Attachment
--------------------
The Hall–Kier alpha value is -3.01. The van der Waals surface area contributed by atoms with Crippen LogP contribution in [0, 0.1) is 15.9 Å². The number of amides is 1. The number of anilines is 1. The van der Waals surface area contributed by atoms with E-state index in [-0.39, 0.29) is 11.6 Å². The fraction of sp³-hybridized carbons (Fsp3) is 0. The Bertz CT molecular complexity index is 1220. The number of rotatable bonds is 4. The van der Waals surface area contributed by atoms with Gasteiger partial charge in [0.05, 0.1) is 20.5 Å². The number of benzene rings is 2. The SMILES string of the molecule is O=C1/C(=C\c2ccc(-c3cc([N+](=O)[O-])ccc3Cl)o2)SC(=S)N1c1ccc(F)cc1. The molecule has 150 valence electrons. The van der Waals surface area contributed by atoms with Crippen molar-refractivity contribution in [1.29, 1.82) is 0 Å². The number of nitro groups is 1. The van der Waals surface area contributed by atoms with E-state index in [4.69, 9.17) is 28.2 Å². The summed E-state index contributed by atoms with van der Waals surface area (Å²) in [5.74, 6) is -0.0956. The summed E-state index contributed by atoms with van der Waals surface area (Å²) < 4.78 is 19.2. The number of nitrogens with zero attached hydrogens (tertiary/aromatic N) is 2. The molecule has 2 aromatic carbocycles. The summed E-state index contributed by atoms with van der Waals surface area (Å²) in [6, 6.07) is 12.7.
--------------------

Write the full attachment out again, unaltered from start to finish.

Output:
The Hall–Kier alpha value is -3.01. The van der Waals surface area contributed by atoms with Crippen LogP contribution in [0, 0.1) is 15.9 Å². The number of amides is 1. The number of anilines is 1. The van der Waals surface area contributed by atoms with E-state index in [-0.39, 0.29) is 11.6 Å². The fraction of sp³-hybridized carbons (Fsp3) is 0. The Bertz CT molecular complexity index is 1220. The number of rotatable bonds is 4. The van der Waals surface area contributed by atoms with Gasteiger partial charge in [0.05, 0.1) is 20.5 Å². The number of benzene rings is 2. The SMILES string of the molecule is O=C1/C(=C\c2ccc(-c3cc([N+](=O)[O-])ccc3Cl)o2)SC(=S)N1c1ccc(F)cc1. The molecule has 150 valence electrons. The van der Waals surface area contributed by atoms with Crippen molar-refractivity contribution in [1.29, 1.82) is 0 Å². The number of nitro groups is 1. The van der Waals surface area contributed by atoms with E-state index in [4.69, 9.17) is 28.2 Å². The summed E-state index contributed by atoms with van der Waals surface area (Å²) in [5.74, 6) is -0.0956. The summed E-state index contributed by atoms with van der Waals surface area (Å²) < 4.78 is 19.2. The number of nitrogens with zero attached hydrogens (tertiary/aromatic N) is 2. The molecule has 2 aromatic carbocycles. The summed E-state index contributed by atoms with van der Waals surface area (Å²) in [6, 6.07) is 12.7.